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Orthopedic Decision-Making Made Easy for the Ankle and Knee

Earlier this week, I discussed the concept of clinical prediction rules. Essentially, these rules are tools nurse practitioners can use to simplify and increase the accuracy of clinical decision making. If you've ever used Wells Criteria to rule out a DVT for example, you've used a clinical prediction rule. I frequently take advantage of such algorithms in my own nurse practitioner practice as they lend an added level of confidence to my course of diagnosis and treatment. So, today, let's talk about a few of these guidelines as they relate to orthopedics.

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Can Nurse Practitioners Text Patient Care Orders?

Have you ever texted about a patient? In the emergency department where I work, texting can be an easy way to consult with a specialist or send an image of a patient's X-ray, lab results or even chief complaint. But, is this legal? What are the implications of texting about patient care?

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Which States Allow Nurse Practitioners to Prescribe Suboxone?

Nurse practitioners are newly allowed to prescribe buprenorphine (Suboxone) as part of the Comprehensive Addiction and Recovery Act signed into law by former President Obama. While the Act augments nurse practitioners' scope of practice from a federal standpoint, some states are more limiting in the freedoms they allow NPs. In which states can nurse practitioners actually prescribe Suboxone?

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Which Flu Patients Need Antiviral Meds?

I didn't originally intend on making it viral syndrome week here on MidlevelU, but given the season it seemed appropriate. After my shift the other day in the emergency department, I felt the need for an influenza brush-up. So, I'm passing on the relevant and lesser known tidbits to other nurse practitioners who could also use a refresher. Yesterday, we looked at influenza testing and its accuracy (see 5 Lesser Known Facts to Help Make a Flu Diagnosis). Today, we'll take the next step in the patient care process and look at treatment.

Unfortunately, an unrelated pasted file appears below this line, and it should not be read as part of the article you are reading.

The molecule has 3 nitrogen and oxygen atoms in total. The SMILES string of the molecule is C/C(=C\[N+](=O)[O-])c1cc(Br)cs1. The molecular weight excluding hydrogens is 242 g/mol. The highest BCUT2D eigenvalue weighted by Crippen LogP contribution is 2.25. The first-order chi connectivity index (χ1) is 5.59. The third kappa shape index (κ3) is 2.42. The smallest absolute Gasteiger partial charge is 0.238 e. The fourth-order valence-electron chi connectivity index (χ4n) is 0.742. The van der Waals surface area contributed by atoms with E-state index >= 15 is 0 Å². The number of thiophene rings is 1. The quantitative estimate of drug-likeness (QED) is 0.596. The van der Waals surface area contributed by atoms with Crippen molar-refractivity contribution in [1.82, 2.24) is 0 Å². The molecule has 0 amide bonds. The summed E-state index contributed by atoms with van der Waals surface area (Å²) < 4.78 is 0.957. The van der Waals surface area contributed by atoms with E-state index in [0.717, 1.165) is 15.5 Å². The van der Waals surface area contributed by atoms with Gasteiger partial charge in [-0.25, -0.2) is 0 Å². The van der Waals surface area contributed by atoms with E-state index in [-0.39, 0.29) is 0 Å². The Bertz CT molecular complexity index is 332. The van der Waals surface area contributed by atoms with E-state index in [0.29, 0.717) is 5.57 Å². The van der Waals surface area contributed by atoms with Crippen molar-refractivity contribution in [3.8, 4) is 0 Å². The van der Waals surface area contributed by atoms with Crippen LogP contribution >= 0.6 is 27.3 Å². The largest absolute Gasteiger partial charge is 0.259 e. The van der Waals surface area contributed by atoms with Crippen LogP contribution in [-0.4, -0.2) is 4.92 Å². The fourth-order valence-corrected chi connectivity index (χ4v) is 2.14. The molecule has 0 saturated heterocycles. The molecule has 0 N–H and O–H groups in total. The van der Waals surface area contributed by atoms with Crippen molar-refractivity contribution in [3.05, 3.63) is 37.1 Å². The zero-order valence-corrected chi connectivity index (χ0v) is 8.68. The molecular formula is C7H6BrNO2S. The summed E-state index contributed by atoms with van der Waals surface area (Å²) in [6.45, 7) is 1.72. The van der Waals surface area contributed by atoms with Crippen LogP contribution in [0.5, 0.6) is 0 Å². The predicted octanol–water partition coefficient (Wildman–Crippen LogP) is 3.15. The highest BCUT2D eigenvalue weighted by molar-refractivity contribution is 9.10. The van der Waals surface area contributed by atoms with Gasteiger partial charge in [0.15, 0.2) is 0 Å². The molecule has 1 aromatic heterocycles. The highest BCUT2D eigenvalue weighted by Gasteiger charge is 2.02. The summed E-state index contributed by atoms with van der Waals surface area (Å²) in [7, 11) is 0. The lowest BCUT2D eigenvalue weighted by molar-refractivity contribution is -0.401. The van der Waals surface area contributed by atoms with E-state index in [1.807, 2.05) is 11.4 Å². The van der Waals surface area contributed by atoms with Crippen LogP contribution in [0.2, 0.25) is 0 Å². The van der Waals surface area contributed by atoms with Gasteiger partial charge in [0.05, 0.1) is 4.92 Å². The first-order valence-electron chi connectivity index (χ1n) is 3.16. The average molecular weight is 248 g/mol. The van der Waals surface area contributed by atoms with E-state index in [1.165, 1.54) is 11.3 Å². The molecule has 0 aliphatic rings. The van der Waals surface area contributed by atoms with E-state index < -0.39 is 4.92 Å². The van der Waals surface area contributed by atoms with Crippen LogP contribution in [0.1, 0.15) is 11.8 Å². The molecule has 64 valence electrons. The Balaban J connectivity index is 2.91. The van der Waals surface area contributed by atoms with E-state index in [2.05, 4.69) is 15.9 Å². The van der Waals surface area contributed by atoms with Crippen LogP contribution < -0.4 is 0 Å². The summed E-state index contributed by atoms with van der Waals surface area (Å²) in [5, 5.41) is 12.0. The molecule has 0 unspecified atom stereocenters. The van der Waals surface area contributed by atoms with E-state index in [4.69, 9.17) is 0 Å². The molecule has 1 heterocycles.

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5 Lesser-Known Facts to Help Make a Flu Diagnosis

How accurate is the flu swab? Can I just use clinical intuition? And more...

I'm still crossing my fingers that the last shift I worked in the ER won't leave me sick with the flu. It seems like every other patient I saw tested positive for influenza A. As nurse practitioners this time of year, in many settings we're bombarded by sick patients. While we can't do much for viral syndromes in most cases, there are some general guidelines we must abide by and helpful information to know that impacts diagnosis. 

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What NPs Need to Know About Treating RSV

Cold and flu season if definitely here! In addition to the seasonal flu, respiratory syncytial virus (commonly referred to as RSV) is another prevalent and highly contagious virus that can affect patients of all ages through the fall and spring months. Nurse practitioners can expect to see these patients in their practices this season. In most older children and adults who are generally healthy, RSV causes mild, cold-like symptoms which typically resolve on their own within a few weeks. But for some patients, RSV can be serious and in some cases, life threatening.